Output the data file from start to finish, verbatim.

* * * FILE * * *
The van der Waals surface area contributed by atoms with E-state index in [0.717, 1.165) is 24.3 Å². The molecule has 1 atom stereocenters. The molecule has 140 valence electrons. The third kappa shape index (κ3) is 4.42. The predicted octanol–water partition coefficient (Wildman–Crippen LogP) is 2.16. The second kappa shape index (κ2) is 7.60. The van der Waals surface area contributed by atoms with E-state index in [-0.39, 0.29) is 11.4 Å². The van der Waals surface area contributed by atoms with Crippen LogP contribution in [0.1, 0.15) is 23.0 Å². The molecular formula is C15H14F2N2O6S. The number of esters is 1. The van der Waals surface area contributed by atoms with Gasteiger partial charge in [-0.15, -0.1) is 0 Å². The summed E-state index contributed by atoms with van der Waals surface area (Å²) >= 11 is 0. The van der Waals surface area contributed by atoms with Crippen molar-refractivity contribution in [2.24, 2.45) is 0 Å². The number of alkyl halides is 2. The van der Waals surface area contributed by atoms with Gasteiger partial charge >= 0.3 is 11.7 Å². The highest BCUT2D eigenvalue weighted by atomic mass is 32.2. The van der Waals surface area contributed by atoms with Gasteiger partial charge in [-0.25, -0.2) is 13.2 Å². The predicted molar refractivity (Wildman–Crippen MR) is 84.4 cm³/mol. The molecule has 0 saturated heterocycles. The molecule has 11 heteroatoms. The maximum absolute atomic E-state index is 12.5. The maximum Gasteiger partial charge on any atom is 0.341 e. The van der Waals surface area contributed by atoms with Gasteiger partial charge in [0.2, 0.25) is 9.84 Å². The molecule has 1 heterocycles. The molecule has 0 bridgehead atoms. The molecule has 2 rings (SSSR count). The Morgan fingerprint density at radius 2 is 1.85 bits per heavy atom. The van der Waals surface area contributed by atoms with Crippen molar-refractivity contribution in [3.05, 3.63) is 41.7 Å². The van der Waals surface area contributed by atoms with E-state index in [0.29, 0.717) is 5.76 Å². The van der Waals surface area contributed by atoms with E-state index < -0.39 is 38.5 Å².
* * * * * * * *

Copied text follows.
The van der Waals surface area contributed by atoms with E-state index in [0.717, 1.165) is 24.3 Å². The molecule has 1 atom stereocenters. The molecule has 140 valence electrons. The third kappa shape index (κ3) is 4.42. The predicted octanol–water partition coefficient (Wildman–Crippen LogP) is 2.16. The second kappa shape index (κ2) is 7.60. The van der Waals surface area contributed by atoms with E-state index in [-0.39, 0.29) is 11.4 Å². The van der Waals surface area contributed by atoms with Crippen LogP contribution in [0.1, 0.15) is 23.0 Å². The molecular formula is C15H14F2N2O6S. The number of esters is 1. The van der Waals surface area contributed by atoms with Gasteiger partial charge in [-0.15, -0.1) is 0 Å². The summed E-state index contributed by atoms with van der Waals surface area (Å²) >= 11 is 0. The van der Waals surface area contributed by atoms with Crippen molar-refractivity contribution in [2.24, 2.45) is 0 Å². The number of alkyl halides is 2. The van der Waals surface area contributed by atoms with Gasteiger partial charge >= 0.3 is 11.7 Å². The highest BCUT2D eigenvalue weighted by atomic mass is 32.2. The van der Waals surface area contributed by atoms with Gasteiger partial charge in [-0.25, -0.2) is 13.2 Å². The predicted molar refractivity (Wildman–Crippen MR) is 84.4 cm³/mol. The molecule has 0 saturated heterocycles. The molecule has 11 heteroatoms. The maximum absolute atomic E-state index is 12.5. The maximum Gasteiger partial charge on any atom is 0.341 e. The van der Waals surface area contributed by atoms with Gasteiger partial charge in [0.2, 0.25) is 9.84 Å². The molecule has 1 heterocycles. The molecule has 0 bridgehead atoms. The molecule has 2 rings (SSSR count). The Morgan fingerprint density at radius 2 is 1.85 bits per heavy atom. The van der Waals surface area contributed by atoms with Crippen molar-refractivity contribution in [3.05, 3.63) is 41.7 Å². The van der Waals surface area contributed by atoms with E-state index in [0.29, 0.717) is 5.76 Å². The van der Waals surface area contributed by atoms with E-state index < -0.39 is 38.5 Å².